Apple Inc. is working out plans to strike deals with Hollywood studios to offer ultra high-definition films on its new Apple TV, but discussions have been hampered by disagreements over pricing, according to reports by Wall Street Journal (WSJ) gleaned by businessamlive.
The tech giant is expected to unveil the new version of its streaming media device at an event Sept. 12, which is being touted as having compatibility with new 4K televisions.
The 4K format offers more than eight million pixels per frame—significantly sharper than traditional high-definition video at the same size. Apple will also reveal updates to its iPhone and Apple Watch, according to people briefed on its plans.
Apple wants to have major Hollywood films available in ultrahigh definition on the new device, expected to go on sale later this year. However, it wants to charge $19.99 for those movies—on par with what it sometimes charges for new HD movies, the people with knowledge of the discussions said. Several Hollywood studios want to charge $5 to $10 more for 4K movies, the people said.
Conflicts over pricing between Apple and media companies are nothing new. The technology company typically argues lower prices will help expand a category and generate more long-term revenue, while studios often worry more about preserving profit margins and higher prices for higher quality formats.
Closing deals with studios before Sept. 12 is important to Apple as it tries to reignite interest in the TV product it first launched in 2007. The company has been losing market share lately to streaming-media players from rivals such as Amazon.com Inc. and Roku Inc., which already offer devices with 4K capability that cost at least 60 percent less than the $149 Apple TV. Its market share fell to 15% in the first quarter this year from 19 percent a year earlier, according to Parks Associates, a market research firm.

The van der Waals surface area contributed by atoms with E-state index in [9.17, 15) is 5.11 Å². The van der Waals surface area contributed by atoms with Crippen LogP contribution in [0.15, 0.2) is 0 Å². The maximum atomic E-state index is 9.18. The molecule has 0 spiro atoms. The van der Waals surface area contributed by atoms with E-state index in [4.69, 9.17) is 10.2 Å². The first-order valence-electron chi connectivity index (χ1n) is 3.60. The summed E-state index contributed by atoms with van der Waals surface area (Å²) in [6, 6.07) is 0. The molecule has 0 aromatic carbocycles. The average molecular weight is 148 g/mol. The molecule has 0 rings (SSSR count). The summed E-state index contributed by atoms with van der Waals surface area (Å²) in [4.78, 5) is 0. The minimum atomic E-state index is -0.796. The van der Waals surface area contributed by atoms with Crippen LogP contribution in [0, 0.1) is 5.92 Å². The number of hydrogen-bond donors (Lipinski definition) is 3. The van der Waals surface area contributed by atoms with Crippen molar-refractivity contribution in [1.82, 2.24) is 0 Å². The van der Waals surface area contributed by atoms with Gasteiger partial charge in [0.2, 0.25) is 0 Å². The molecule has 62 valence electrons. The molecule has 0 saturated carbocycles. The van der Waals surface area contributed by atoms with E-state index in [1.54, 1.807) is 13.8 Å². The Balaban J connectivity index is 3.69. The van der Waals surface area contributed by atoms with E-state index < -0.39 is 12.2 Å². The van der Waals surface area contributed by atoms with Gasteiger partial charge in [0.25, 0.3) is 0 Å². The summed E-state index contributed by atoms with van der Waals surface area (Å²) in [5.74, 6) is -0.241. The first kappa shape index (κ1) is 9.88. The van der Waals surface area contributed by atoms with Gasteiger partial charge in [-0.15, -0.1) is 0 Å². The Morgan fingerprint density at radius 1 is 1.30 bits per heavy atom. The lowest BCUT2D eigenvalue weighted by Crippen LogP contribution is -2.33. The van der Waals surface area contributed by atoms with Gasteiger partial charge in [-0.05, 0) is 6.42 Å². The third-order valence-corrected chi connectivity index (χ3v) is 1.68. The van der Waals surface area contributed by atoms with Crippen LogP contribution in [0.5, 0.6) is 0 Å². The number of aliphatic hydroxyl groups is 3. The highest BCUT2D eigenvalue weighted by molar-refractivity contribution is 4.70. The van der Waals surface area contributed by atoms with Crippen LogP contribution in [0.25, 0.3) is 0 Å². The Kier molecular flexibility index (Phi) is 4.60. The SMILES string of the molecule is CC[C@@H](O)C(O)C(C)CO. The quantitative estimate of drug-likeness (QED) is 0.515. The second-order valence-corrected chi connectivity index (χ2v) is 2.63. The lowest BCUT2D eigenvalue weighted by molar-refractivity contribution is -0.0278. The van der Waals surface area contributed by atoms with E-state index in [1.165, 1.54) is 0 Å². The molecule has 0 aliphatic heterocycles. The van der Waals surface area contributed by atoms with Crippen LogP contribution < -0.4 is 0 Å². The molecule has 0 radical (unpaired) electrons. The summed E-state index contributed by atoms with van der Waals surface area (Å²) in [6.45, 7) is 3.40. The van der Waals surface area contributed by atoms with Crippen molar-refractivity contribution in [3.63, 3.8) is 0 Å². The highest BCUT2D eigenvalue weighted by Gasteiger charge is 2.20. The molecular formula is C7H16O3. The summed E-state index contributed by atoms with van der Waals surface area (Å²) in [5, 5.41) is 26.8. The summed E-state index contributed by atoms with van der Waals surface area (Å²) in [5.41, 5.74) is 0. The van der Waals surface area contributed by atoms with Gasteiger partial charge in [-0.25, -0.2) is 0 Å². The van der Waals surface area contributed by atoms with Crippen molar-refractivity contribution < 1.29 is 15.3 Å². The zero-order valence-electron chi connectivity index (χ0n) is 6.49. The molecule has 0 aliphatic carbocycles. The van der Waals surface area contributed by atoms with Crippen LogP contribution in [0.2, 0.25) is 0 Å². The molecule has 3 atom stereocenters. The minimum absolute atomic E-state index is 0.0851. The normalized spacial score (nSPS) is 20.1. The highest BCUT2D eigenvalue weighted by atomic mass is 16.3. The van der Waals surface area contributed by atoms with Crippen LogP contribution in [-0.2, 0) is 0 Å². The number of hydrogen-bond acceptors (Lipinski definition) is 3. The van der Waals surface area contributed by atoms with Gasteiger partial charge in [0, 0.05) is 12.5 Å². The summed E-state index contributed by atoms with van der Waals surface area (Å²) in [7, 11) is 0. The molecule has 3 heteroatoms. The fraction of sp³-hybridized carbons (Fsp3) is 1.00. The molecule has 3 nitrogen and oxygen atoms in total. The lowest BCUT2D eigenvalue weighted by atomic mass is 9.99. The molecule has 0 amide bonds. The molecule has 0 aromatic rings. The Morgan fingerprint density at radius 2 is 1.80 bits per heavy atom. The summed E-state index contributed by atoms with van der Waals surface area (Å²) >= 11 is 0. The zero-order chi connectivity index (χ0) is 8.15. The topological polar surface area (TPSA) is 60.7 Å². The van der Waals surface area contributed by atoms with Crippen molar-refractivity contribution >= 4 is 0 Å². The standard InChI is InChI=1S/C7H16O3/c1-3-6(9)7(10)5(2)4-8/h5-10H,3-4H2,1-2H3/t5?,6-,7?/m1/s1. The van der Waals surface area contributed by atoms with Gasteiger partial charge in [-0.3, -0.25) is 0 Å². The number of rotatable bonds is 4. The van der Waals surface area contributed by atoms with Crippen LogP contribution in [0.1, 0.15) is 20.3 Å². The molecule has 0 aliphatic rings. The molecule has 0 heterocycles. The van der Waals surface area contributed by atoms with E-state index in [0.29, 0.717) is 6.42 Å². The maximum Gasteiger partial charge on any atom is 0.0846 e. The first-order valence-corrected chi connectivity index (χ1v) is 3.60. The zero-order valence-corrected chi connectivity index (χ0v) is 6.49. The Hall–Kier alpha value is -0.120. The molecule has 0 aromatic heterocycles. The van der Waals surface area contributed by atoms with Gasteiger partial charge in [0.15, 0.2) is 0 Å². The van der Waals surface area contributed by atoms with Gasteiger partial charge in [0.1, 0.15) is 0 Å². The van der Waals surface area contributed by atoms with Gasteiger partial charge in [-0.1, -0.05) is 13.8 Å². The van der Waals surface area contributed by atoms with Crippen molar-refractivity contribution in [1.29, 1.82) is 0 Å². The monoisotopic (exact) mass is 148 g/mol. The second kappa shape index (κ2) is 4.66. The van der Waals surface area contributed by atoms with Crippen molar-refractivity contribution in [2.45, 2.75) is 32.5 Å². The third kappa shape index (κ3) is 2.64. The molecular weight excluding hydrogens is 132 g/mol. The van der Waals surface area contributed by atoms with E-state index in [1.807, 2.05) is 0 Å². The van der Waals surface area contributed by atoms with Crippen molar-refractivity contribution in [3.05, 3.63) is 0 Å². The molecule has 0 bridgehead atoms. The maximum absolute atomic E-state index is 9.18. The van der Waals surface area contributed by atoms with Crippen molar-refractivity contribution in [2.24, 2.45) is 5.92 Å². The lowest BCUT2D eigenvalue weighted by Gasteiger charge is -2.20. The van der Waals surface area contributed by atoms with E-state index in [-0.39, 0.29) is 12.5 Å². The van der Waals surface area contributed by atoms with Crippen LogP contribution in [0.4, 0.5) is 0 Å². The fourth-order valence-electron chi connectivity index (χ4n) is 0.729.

The Apple TV accounts for a fraction of the company’s revenue, but research by Kantar Worldpanel has found that owning additional Apple devices strengthens consumer loyalty to the iPhone, which accounts for two-thirds of sales.
“Historically, Apple has looked at the levers they can pull to be competitive, and they’ll have to have richer 4K content to leapfrog other competitors,” said Matt Smith, vice president at Brightcove Inc., which provides online video services.
The availability of Hollywood films in Ultra HD, another term for 4K, also could rejuvenate the iTunes Store. The company’s movie rental-and-sales business has been losing market share to rivals such as Comcast Corp. and Amazon, falling below 35% from about 50% in 2012.
Ultra HD movies have been available online for less than two years, and an executive at one studio said pricing is still in the testing phase. An executive at another studio said $19.99, Apple’s preferred price point, would likely prove more popular with consumers given the vast amount of content available for $12 or less a month from Netflix Inc., which offers a limited number of Ultra HD movies and television shows.
Streaming service Vudu, owned by Wal-Mart Stores Inc., already offers some digital movies in Ultra HD. “Baywatch,” from Viacom Inc.’s Paramount Pictures, and “King Arthur,” from Time Warner Inc.’s Warner Bros., cost $29.99 while Walt Disney Co.’s “Guardians of the Galaxy Vol. 2” is $24.99.
Hollywood’s biggest studios, a group that includes Disney, Paramount, Warner, Comcast Corp.’s Universal Pictures, 21st Century Fox Inc.’s Twentieth Century Fox, Sony Pictures Entertainment and Lions Gate Entertainment Corp. , are eager to establish a new category for digital movie sales, particularly as that business’s growth has been slowing in recent years.